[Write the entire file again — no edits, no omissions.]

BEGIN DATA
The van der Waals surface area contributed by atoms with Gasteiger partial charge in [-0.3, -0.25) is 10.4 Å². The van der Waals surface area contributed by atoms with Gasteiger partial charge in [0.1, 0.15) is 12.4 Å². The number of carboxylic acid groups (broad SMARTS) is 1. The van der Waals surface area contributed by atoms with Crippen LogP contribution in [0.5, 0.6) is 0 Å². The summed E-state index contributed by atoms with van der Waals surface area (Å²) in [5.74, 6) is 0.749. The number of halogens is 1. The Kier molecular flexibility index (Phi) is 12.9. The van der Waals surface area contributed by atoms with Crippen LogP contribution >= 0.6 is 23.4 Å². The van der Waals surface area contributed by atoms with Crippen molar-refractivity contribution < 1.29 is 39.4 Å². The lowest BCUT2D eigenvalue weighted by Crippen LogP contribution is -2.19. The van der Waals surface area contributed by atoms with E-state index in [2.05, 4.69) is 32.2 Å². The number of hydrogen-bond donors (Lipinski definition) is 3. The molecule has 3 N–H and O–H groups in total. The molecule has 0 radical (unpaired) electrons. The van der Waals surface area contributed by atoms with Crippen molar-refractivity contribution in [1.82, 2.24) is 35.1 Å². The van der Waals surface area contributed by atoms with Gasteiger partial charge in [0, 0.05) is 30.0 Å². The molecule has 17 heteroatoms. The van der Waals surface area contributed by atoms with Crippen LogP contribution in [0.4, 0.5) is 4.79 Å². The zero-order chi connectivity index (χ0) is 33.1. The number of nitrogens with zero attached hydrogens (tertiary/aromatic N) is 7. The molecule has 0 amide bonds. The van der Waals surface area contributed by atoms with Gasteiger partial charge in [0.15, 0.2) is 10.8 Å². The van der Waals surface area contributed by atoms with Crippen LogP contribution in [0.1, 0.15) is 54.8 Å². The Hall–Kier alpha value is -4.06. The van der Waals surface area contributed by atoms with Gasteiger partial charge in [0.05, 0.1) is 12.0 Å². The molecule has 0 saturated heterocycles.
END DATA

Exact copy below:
The van der Waals surface area contributed by atoms with Gasteiger partial charge in [-0.3, -0.25) is 10.4 Å². The van der Waals surface area contributed by atoms with Gasteiger partial charge in [0.1, 0.15) is 12.4 Å². The number of carboxylic acid groups (broad SMARTS) is 1. The van der Waals surface area contributed by atoms with Crippen LogP contribution in [0.5, 0.6) is 0 Å². The summed E-state index contributed by atoms with van der Waals surface area (Å²) in [5.74, 6) is 0.749. The number of halogens is 1. The Kier molecular flexibility index (Phi) is 12.9. The van der Waals surface area contributed by atoms with Crippen LogP contribution >= 0.6 is 23.4 Å². The van der Waals surface area contributed by atoms with Crippen molar-refractivity contribution < 1.29 is 39.4 Å². The lowest BCUT2D eigenvalue weighted by Crippen LogP contribution is -2.19. The van der Waals surface area contributed by atoms with E-state index in [2.05, 4.69) is 32.2 Å². The number of hydrogen-bond donors (Lipinski definition) is 3. The molecule has 3 N–H and O–H groups in total. The molecule has 0 radical (unpaired) electrons. The van der Waals surface area contributed by atoms with Crippen molar-refractivity contribution in [1.82, 2.24) is 35.1 Å². The van der Waals surface area contributed by atoms with Gasteiger partial charge in [0, 0.05) is 30.0 Å². The molecule has 17 heteroatoms. The van der Waals surface area contributed by atoms with Crippen LogP contribution in [0.4, 0.5) is 4.79 Å². The zero-order chi connectivity index (χ0) is 33.1. The number of nitrogens with zero attached hydrogens (tertiary/aromatic N) is 7. The molecule has 0 amide bonds. The van der Waals surface area contributed by atoms with Gasteiger partial charge in [0.15, 0.2) is 10.8 Å². The van der Waals surface area contributed by atoms with Crippen LogP contribution in [0.1, 0.15) is 54.8 Å². The Hall–Kier alpha value is -4.06. The van der Waals surface area contributed by atoms with Gasteiger partial charge in [0.05, 0.1) is 12.0 Å². The molecule has 0 saturated heterocycles.